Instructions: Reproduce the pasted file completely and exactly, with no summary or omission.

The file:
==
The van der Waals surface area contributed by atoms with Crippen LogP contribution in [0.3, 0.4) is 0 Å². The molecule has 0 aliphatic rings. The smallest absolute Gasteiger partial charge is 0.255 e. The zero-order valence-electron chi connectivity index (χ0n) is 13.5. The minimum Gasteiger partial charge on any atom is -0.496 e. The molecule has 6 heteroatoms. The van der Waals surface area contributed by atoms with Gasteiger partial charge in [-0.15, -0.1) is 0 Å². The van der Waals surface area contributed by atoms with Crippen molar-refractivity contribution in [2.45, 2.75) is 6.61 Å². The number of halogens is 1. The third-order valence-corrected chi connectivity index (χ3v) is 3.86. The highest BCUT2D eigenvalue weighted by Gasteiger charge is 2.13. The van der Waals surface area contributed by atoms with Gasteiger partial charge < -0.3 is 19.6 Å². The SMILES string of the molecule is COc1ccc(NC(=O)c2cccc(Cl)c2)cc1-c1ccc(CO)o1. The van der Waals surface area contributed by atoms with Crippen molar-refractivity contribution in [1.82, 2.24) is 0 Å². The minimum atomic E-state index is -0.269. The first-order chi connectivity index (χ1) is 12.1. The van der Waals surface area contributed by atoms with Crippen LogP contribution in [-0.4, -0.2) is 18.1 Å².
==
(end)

The van der Waals surface area contributed by atoms with Crippen LogP contribution in [0.3, 0.4) is 0 Å². The molecule has 0 aliphatic rings. The smallest absolute Gasteiger partial charge is 0.255 e. The zero-order valence-electron chi connectivity index (χ0n) is 13.5. The minimum Gasteiger partial charge on any atom is -0.496 e. The molecule has 6 heteroatoms. The van der Waals surface area contributed by atoms with Gasteiger partial charge in [-0.15, -0.1) is 0 Å². The van der Waals surface area contributed by atoms with Crippen molar-refractivity contribution in [2.45, 2.75) is 6.61 Å². The number of halogens is 1. The third-order valence-corrected chi connectivity index (χ3v) is 3.86. The highest BCUT2D eigenvalue weighted by Gasteiger charge is 2.13. The van der Waals surface area contributed by atoms with Gasteiger partial charge < -0.3 is 19.6 Å². The SMILES string of the molecule is COc1ccc(NC(=O)c2cccc(Cl)c2)cc1-c1ccc(CO)o1. The van der Waals surface area contributed by atoms with Crippen molar-refractivity contribution in [1.82, 2.24) is 0 Å². The minimum atomic E-state index is -0.269. The first-order chi connectivity index (χ1) is 12.1. The van der Waals surface area contributed by atoms with Crippen LogP contribution in [-0.4, -0.2) is 18.1 Å².